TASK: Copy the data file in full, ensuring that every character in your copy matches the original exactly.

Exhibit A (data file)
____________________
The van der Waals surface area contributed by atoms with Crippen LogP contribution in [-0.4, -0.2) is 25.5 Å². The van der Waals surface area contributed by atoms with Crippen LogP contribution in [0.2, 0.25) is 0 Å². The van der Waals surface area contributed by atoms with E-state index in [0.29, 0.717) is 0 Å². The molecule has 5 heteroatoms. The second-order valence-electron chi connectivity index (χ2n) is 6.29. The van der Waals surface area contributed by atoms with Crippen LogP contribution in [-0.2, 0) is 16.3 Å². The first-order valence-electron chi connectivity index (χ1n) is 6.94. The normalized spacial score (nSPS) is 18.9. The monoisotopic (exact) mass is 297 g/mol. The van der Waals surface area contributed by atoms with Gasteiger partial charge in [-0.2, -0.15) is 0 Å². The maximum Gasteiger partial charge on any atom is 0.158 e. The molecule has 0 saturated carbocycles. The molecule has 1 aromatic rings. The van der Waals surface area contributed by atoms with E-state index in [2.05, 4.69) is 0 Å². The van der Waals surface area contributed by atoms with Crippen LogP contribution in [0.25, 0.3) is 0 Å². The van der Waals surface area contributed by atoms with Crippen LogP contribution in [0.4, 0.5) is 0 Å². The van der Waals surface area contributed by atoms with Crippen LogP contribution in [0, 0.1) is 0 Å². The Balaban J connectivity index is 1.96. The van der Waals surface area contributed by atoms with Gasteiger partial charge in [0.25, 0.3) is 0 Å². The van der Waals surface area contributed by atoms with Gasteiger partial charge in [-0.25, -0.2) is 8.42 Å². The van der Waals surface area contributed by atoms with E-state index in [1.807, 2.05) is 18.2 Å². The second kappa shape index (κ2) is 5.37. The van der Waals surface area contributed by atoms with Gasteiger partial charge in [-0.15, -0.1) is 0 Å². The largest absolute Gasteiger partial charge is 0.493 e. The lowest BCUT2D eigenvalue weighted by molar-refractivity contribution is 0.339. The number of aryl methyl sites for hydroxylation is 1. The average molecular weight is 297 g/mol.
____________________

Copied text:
The van der Waals surface area contributed by atoms with Crippen LogP contribution in [-0.4, -0.2) is 25.5 Å². The van der Waals surface area contributed by atoms with Crippen LogP contribution in [0.2, 0.25) is 0 Å². The van der Waals surface area contributed by atoms with E-state index in [0.29, 0.717) is 0 Å². The molecule has 5 heteroatoms. The second-order valence-electron chi connectivity index (χ2n) is 6.29. The van der Waals surface area contributed by atoms with Crippen LogP contribution in [-0.2, 0) is 16.3 Å². The first-order valence-electron chi connectivity index (χ1n) is 6.94. The normalized spacial score (nSPS) is 18.9. The monoisotopic (exact) mass is 297 g/mol. The van der Waals surface area contributed by atoms with Gasteiger partial charge in [-0.2, -0.15) is 0 Å². The maximum Gasteiger partial charge on any atom is 0.158 e. The molecule has 0 saturated carbocycles. The molecule has 1 aromatic rings. The van der Waals surface area contributed by atoms with E-state index in [2.05, 4.69) is 0 Å². The van der Waals surface area contributed by atoms with Crippen LogP contribution in [0.25, 0.3) is 0 Å². The van der Waals surface area contributed by atoms with Crippen LogP contribution in [0.4, 0.5) is 0 Å². The van der Waals surface area contributed by atoms with Crippen LogP contribution in [0, 0.1) is 0 Å². The Balaban J connectivity index is 1.96. The van der Waals surface area contributed by atoms with Gasteiger partial charge in [0.25, 0.3) is 0 Å². The van der Waals surface area contributed by atoms with Gasteiger partial charge in [-0.25, -0.2) is 8.42 Å². The van der Waals surface area contributed by atoms with E-state index in [1.807, 2.05) is 18.2 Å². The second kappa shape index (κ2) is 5.37. The van der Waals surface area contributed by atoms with Gasteiger partial charge in [-0.15, -0.1) is 0 Å². The largest absolute Gasteiger partial charge is 0.493 e. The lowest BCUT2D eigenvalue weighted by molar-refractivity contribution is 0.339. The number of aryl methyl sites for hydroxylation is 1. The average molecular weight is 297 g/mol.